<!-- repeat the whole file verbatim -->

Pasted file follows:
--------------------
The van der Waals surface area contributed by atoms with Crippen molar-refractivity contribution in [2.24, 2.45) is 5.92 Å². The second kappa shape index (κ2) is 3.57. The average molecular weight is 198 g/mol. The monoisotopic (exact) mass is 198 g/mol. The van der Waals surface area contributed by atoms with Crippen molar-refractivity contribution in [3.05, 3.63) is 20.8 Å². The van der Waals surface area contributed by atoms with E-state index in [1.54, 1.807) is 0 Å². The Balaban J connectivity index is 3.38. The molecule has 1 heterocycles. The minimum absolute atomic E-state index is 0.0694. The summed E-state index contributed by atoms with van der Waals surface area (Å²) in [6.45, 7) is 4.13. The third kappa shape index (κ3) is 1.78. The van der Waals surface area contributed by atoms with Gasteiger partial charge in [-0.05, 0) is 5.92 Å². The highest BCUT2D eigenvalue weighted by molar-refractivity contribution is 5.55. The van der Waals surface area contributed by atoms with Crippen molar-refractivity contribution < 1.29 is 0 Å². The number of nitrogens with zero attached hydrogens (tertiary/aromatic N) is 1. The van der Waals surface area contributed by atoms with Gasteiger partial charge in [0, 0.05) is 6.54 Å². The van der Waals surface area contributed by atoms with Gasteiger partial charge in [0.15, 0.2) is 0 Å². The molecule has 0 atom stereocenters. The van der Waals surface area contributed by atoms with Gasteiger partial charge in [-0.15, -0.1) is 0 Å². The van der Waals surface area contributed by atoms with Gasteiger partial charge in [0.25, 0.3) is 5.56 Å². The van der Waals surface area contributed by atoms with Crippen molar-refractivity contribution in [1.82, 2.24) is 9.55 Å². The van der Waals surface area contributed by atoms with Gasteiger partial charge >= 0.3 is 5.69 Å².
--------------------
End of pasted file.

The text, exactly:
The van der Waals surface area contributed by atoms with Crippen molar-refractivity contribution in [2.24, 2.45) is 5.92 Å². The second kappa shape index (κ2) is 3.57. The average molecular weight is 198 g/mol. The monoisotopic (exact) mass is 198 g/mol. The van der Waals surface area contributed by atoms with Crippen molar-refractivity contribution in [3.05, 3.63) is 20.8 Å². The van der Waals surface area contributed by atoms with E-state index in [1.54, 1.807) is 0 Å². The Balaban J connectivity index is 3.38. The molecule has 1 heterocycles. The minimum absolute atomic E-state index is 0.0694. The summed E-state index contributed by atoms with van der Waals surface area (Å²) in [6.45, 7) is 4.13. The third kappa shape index (κ3) is 1.78. The van der Waals surface area contributed by atoms with Gasteiger partial charge in [-0.05, 0) is 5.92 Å². The highest BCUT2D eigenvalue weighted by molar-refractivity contribution is 5.55. The van der Waals surface area contributed by atoms with Crippen molar-refractivity contribution < 1.29 is 0 Å². The number of nitrogens with zero attached hydrogens (tertiary/aromatic N) is 1. The van der Waals surface area contributed by atoms with Gasteiger partial charge in [0, 0.05) is 6.54 Å². The van der Waals surface area contributed by atoms with Gasteiger partial charge in [0.15, 0.2) is 0 Å². The molecule has 0 atom stereocenters. The van der Waals surface area contributed by atoms with Gasteiger partial charge in [-0.15, -0.1) is 0 Å². The van der Waals surface area contributed by atoms with Gasteiger partial charge in [0.25, 0.3) is 5.56 Å². The van der Waals surface area contributed by atoms with Crippen molar-refractivity contribution in [1.82, 2.24) is 9.55 Å². The van der Waals surface area contributed by atoms with Gasteiger partial charge >= 0.3 is 5.69 Å².